Clyde Wray


Clyde Wray volunteered for Vietnam.  He arrived from Germany with 101st
Airborne Division and was assigned to the 199th Light Infantry Brigade 1967-1969. 
He makes his living as poet, author, playwright, and director.  Clyde has published
several books of poetry and resides with his family  in Canada.  Clyde is co-founder
of the Memorial Day Writer’s Project.  You can hear and read more of Clyde’s work at




Fifty-Five Gallons

(For Kendricks)


We were digging trenches

for the shitter

new in country


Rookies got the clean


walking point


Skinning potatoes

slicing onions

in the mess hall


In the rear

mostly digging trenches

for the shitter


Rolling fifty-five gallon

drums of shit

torching them


After a while

torching  came easy

hell, we torched the country



My Own True Love, War

From the Diary

Within My Head


My own true love, War

it never leaves me

it touched me roughly

in my early twenties

swept over me fully

swallowed my youth

it’s there in my diary when I sleep


The smell of sulfur,

cordite, napalm

smell of death

my best friend

my own true love, War

brings me camaraderie

it’s there in my diary when I sleep


God bless me father

in the middle

of the fight

Lord knows we must

have been right

reruns are on -- each night

it’s there in my diary when I sleep


Oh my god, I am half sorry

shot him in the chest and not

the head; he rolled over

shot Fred, dead

see me bent over


it’s there in my diary when I sleep


Guest Speaker


It’s always the same questions

perhaps they think with time

the answers will change


like the dead aren’t dead

or agent orange really

wasn’t something the

government would do


So it’s always

why was Vietnam

so different?


sad to think

you can’t tell them

to go to the history books

because the books carry folk-tales

and nowhere is there a

grain of truth


So it’s always the same question


Who is McNamara

and the answer is

he’s a traitor and a banker

on an international scale

but if you want you can

always go and buy his book


But the real question

hasn’t been asked

we’re still in the prelims

the warm-ups


like, was it really that hot there

and what did the gooks cook

did you see any tigers hiding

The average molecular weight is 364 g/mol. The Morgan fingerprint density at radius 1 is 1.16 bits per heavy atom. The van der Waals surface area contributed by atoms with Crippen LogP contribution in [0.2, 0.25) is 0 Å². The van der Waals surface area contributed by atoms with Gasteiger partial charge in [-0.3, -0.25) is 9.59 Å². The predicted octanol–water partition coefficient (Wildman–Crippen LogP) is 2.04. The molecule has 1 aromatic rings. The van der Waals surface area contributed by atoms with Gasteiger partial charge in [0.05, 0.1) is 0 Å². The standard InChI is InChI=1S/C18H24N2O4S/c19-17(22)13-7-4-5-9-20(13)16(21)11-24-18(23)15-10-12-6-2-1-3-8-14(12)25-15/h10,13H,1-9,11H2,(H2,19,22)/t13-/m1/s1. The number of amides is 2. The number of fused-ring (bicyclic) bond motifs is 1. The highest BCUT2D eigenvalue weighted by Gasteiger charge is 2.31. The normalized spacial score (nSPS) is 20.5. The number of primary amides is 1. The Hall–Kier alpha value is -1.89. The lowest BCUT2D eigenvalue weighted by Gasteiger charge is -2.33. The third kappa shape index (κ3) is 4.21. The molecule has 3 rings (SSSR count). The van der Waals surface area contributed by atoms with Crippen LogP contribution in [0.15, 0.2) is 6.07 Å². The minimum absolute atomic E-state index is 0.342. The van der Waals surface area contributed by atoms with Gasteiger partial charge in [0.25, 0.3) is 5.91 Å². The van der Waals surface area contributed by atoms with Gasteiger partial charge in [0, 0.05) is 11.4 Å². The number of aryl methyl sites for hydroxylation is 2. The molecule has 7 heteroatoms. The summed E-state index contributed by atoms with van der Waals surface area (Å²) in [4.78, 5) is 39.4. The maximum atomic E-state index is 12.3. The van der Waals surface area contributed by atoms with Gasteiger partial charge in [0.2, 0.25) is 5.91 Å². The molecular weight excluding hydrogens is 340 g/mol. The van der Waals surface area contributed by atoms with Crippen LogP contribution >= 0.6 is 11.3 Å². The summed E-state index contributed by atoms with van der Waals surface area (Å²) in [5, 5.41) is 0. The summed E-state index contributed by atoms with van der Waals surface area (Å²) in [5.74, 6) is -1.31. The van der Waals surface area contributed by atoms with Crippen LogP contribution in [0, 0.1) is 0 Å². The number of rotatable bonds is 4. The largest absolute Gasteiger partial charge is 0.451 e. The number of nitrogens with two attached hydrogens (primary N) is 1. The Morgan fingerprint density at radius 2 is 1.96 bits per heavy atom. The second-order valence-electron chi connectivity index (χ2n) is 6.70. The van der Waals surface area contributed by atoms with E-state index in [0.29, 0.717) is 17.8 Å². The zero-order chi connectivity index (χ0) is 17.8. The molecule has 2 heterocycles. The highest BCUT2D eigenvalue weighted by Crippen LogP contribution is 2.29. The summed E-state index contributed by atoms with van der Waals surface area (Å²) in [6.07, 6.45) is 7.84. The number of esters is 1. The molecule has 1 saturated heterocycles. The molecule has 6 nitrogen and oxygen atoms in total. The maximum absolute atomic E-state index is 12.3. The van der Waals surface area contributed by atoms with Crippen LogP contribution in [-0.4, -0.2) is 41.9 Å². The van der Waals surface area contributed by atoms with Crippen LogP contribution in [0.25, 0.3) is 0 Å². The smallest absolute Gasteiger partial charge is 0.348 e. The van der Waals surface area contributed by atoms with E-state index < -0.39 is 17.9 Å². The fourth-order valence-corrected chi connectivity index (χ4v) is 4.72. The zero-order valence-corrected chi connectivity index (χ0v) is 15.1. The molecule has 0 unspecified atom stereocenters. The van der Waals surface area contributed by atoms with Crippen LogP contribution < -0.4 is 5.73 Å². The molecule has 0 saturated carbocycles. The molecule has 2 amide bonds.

in the elephant grass and was

the grass really good

and why did they call the VC Charlie

and what’s a monsoon?


and now

ladies and gentlemen

the main event

this is what the prelims

lead up to

because the question is always

the same


How many people did you kill?


And always I wonder

which will be the hardest hole

to fill

the one in my heart

or the one that waits on the hill


Of Common Ground


I want to write, but my inkwell

            is full of the blues

my pen draws up nothing but bad news


I  want to write, oh how I want to write

            but my inkwell dries up with fear

the moment a kind word appears


I want to write but my pen is a reminder

            that war is unkind

battles won and lost to men white, red and brown--


Men with life in common, men of common ground


I want to write, but my ink has turned red

            unsightly on my paper; I keep seeing the dead

forging through a desert or sniping off a roof


I want to write to the men who kill other men

            if the truth be told, there is no excuse

Men intricately woven, men of molten steel


I want to write, but the vultures are flying over

            Somalia and Bosnia, enticed by the bloody red

of unseeing children's eyes laying dead


I want to write to the men who stand on hallowed ground

            where children lost their birthright

and are eaten by buzzards now


I want to write, though it seems I've lost the flair of

            candy apple sweetness and saffron air



A Brief Encounter, Remembrance Day


We stopped him briefly

we wanted to say, that is to thank him

for his courage, for not having feet of clay

for his deeds and actions that gave us

Remembrance Day.

His eyes were worn

his skin a leathery gray

a black beret tilted on his hair of gray

his chest heavy with metals from acts committed

during those dark, cold miserable days

days  so hot he thought he was in the center of Hades.

He spied the Red Poppies on our chest

hesitated before he said....

“ The friends that I left behind would be grateful to know

I found a man and woman that know respect

are grateful that they gave their ultimate last breath

to preserve freedom fair

so that they could still pick flowers

linger there in the bright blue crisp air

unhampered by a foreign ideology

that would have changed this countries’ psychology”

He said “ Remembrance Day is different for me

I know the blood that has kept this land free

I love this land this land of freedom.”

As he spoke a tear filled his eye

his shoulder shook quickly then came a wary smile

“ Thank you “ he said,

“ thank you for stopping me and the friends I’ve always kept with me

though you can’t see them they are here

in spirit and I’ve always held them dear”

He saluted, turned in a military way, head held high

then strolled away

and we

we are forever changed,

everyday now is Remembrance Day, everyday freedom is gained


November 10, 2004



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